In general, packaging has two main functions – structural and visual. Packaging research is usually commissioned to assess how well existing (or new/revised) packaging is doing its job on these two dimensions, and to provide pointers on how its structural and/or visual performance can be improved.

In consumer/FMCG markets, a large part of packaging research focuses on recognition of the brand/pack and its visual impact (especially when assessing “re-branding” alternatives). Qualitative research is usually commissioned as an initial test of brand/pack design. Specialist quantitative techniques are then used to assess the speed/accuracy of recognition of the shortlisted designs, the aim being to model a supermarket/shop environment.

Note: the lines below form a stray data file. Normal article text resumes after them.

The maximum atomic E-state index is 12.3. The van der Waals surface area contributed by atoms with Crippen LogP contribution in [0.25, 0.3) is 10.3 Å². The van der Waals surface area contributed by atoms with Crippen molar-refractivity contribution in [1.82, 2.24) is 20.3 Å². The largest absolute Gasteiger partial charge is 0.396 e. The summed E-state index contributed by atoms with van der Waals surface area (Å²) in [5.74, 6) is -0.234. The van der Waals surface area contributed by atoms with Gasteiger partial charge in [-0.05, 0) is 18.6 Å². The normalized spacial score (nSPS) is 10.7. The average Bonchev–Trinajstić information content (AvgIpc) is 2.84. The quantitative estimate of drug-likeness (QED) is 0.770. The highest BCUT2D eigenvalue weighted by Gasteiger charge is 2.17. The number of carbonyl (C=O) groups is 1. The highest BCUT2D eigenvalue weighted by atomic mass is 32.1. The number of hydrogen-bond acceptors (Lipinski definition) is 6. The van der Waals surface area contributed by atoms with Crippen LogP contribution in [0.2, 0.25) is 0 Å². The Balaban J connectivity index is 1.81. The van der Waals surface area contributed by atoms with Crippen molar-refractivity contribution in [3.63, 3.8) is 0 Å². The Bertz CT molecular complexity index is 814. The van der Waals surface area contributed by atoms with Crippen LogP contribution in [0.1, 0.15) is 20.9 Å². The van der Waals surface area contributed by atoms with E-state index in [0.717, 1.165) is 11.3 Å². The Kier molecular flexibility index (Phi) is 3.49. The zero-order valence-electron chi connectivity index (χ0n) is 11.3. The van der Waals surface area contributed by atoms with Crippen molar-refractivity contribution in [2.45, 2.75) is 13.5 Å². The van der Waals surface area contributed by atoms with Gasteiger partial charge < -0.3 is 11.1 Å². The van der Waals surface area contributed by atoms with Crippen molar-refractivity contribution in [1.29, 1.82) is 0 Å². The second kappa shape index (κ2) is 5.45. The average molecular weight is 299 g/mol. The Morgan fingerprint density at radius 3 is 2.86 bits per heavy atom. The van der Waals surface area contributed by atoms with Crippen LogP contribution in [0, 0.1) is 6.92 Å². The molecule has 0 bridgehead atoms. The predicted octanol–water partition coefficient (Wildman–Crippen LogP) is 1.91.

The functional aspect also usually requires a dual qual-quant approach, firstly (qual) to get detailed information about the pros/cons of candidate/competitive pack shapes/sizes, and secondly (quant) to ensure that a statistically robust decision is made.

Similarly, in business markets it is important to assess the “hands-on” experience of users of the product and its packaging in order to identify desirable/necessary improvements. This is usually done in a combined “qual-then-quant” manner.